The Walmart struggle goes on

November 14, 2013

Brian Huseby reports on a strike by Walmart workers in Washington state, in the lead-up to planned protests on the busiest shopping day of the year.

WORKERS AT Walmart stores across the country are taking part in protests and walkouts, ahead of planned day of action on Black Friday--the day after Thanksgiving and one of the busiest shopping days of the year.

In a repeat of last year's actions, workers at the world's largest--and greediest--retailer are drawing attention to poverty wages, poor working conditions and bullying by management. OUR Walmart, the worker-led organization backed by the United Food and Commercial Workers Union that created a network of thousands of Walmart employees over the last few years, helped organize the actions.

Protests began with a strike by at least 70 Los Angeles-area Walmart workers the week before. The walkouts then moved north to Washington state, and east to Chicago.

In Federal Way, Wash., more than 100 workers and their supporters staged an anti-retaliation strike at the Walmart store on November 12. Chanting "They say roll back, we say fight back" and "Whose store? Our store!" protesters rallied outside of the parking lot of the store.

Picketing outside a Walmart store in Federal Way
Picketing outside a Walmart store in Federal Way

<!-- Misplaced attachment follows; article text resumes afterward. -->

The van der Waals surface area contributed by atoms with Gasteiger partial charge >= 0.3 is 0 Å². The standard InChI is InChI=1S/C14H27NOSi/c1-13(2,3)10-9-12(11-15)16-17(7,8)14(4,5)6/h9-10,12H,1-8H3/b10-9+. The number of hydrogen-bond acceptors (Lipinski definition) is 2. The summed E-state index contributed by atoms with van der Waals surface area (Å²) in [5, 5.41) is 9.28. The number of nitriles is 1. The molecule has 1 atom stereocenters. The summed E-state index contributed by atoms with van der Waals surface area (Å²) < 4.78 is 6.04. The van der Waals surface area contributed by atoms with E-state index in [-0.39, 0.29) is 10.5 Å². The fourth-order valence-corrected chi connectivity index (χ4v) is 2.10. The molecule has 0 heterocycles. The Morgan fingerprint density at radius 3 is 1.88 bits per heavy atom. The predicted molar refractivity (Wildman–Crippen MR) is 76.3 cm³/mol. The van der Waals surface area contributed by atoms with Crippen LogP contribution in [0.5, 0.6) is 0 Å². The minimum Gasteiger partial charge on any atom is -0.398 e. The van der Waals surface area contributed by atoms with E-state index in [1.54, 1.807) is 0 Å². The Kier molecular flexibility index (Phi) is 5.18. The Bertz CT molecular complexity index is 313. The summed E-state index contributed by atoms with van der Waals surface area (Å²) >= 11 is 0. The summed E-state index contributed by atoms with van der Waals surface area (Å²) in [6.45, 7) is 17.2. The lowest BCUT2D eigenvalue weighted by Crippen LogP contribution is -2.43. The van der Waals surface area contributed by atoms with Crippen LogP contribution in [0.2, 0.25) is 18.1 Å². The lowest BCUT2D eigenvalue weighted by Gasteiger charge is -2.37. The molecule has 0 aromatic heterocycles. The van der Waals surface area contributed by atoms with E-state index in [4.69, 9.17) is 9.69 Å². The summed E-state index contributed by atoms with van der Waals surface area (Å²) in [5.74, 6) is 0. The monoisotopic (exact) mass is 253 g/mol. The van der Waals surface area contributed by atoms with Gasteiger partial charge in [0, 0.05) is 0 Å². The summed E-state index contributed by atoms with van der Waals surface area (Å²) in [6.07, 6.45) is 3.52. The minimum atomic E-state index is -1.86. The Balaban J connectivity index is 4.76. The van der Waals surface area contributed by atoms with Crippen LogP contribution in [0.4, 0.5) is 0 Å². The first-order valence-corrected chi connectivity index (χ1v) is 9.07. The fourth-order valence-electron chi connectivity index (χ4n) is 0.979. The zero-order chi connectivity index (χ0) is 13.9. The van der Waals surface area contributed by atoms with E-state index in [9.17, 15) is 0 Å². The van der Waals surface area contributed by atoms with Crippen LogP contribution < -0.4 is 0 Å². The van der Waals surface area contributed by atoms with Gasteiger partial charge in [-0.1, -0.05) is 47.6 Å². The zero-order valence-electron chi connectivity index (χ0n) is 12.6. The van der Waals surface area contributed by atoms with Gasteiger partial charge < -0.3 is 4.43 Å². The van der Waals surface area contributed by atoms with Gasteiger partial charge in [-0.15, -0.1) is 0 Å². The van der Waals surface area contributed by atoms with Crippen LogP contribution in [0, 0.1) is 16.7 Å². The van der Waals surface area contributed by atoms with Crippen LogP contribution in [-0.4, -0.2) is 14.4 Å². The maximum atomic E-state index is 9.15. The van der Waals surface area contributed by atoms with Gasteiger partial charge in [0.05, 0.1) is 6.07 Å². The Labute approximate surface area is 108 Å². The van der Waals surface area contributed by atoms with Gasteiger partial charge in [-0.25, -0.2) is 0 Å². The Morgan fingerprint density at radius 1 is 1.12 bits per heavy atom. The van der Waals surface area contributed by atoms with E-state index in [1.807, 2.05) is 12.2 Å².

Several striking workers took the stage, including one who had traveled from Bellingham, Wash., about 100 miles away, to talk about the lack of safety provisions and the retaliatory actions of management at the Walmart store there.

Mary Watkines, a 14-year worker at the Federal Way store, told how she returned from a medical leave in July to find that she had been demoted to a part-time cashier's job, which deprived her of medical benefits. She described how a fellow worker, Kaya, was refused time off to attend a critical medical appointment. Because she was forced to go to work that day, Kaya ended up in the hospital where she died, said Watkines.

Following the rally, strikers and their supporters marched to an area beside the entrance to the store where they set up both moving and stationary picket lines. Lively chants accompanied the picketing. During the picketing, Mary Watkines said, "I just want people to know that Kaya's death was avoidable. We just want to be able to feed our families and take care of their health."

Watkines said that workers will keep speaking up through Black Friday and beyond, if that's what it takes to accomplish decent treatment. At the conclusion of the picketing session, picketers marched back to the rally area promising "We'll be back."

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